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Miranda Skoczek: Fragments and Fantasy

Tuesday, April 26, 2016

These large-scale paintings are by Melbourne-based artist Miranda Skoczek from her new show Fragments and Fantasy at Arthouse. Contrary to popular belief abstract art is tough to crack. In lieu of subjects or themes, abstract art often relies on the viewer’s familiarity of the canon of Art That Has Come Before, and that can make it a real effort to approach. Furthermore when seemingly everything has already been done or said, the question is, how can artists make abstract art their own?

I love what Arthouse had to say about Miranda’s work: “Skoczek’s paintings are not preoccupied with the web of politics or conceptualism that mires so much contemporary art; rather, they center on the pure physicality and alchemy of painting… ‘Fragments and Fantasy’ represents a fusion of everyday life with whimsy, decoration and symbolism, the works metonymically acting as material fragments of the artist’s mind.”

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BSDA Artist Interview with Jem Magbanua

Thursday, April 14, 2016

Today we have a new show on Buy Some Damn Art of art made by Jem Magbanua who also participated in BSDA’s “Young Artists” show a few years back. Jem lives in Singapore where she also earned her BFA from LASALLE College of the Arts. Magbanua’s work explores ideas of the nature of place, of human beings in place, and of the organic and built structures that shape such being. She feels that the act of drawing allows her to reflect on these ideas, collapsing elements from the physical and imagined into one another.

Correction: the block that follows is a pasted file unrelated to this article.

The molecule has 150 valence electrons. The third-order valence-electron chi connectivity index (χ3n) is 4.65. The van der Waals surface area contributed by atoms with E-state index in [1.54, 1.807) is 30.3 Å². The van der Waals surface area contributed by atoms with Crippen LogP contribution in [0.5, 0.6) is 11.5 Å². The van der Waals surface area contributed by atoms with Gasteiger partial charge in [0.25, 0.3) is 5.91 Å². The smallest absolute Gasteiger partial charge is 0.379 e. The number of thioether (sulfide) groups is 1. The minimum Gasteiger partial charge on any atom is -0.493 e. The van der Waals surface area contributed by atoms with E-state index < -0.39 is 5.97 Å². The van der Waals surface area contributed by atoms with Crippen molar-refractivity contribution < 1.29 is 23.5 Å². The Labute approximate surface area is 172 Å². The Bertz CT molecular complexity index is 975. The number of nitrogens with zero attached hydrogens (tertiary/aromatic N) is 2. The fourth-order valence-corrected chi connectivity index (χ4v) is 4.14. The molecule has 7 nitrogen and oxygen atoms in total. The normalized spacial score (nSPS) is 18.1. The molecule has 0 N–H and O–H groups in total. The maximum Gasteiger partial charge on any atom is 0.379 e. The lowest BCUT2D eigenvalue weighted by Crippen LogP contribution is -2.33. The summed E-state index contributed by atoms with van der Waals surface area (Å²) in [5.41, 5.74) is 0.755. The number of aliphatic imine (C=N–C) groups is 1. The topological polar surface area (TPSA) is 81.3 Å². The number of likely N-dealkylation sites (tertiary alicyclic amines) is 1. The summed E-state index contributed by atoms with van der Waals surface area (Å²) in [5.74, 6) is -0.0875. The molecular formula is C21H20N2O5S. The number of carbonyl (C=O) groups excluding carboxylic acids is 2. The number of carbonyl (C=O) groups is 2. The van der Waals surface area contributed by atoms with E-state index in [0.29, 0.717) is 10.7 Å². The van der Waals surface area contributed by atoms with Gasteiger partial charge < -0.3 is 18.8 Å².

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And here’s what Jem told us about her art:

Could you tell us about this series?

This body of work comes from two different series from 2014 and 2015.

The Interiors series stemmed out from my interest in domestic spaces as places of refuge. These drawings attempt to capture the various elements that give meaning to a space. It may be in the form of a row of potted plants that line a balcony or the familiar afternoon light that casts a shadow against one’s glass door.

The rest of the works (The Move, (Some) Fragments / I, (Some) Fragments / IV) were inspired by my trip to Kyoto, Japan in 2015. I was drawn to how nature is intrinsic to the Japanese’s everyday existence. Their architecture seamlessly weaves into the natural surroundings as if it, too, sprung from the ground. These drawings contemplate one’s contemporary relationship to landscape and attempt to find a grammar of visual impressions that enable one to understand it.

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Do the landscapes and houses in your work exist in a particular location? 

Yes, the landscape and interior spaces I paint are personal to me for each one is a place I have had the chance to experience, whether it be through simply walking past it or by living in it for a certain period of time. The experience of these spaces becomes intensified in memory when I translate them into drawings.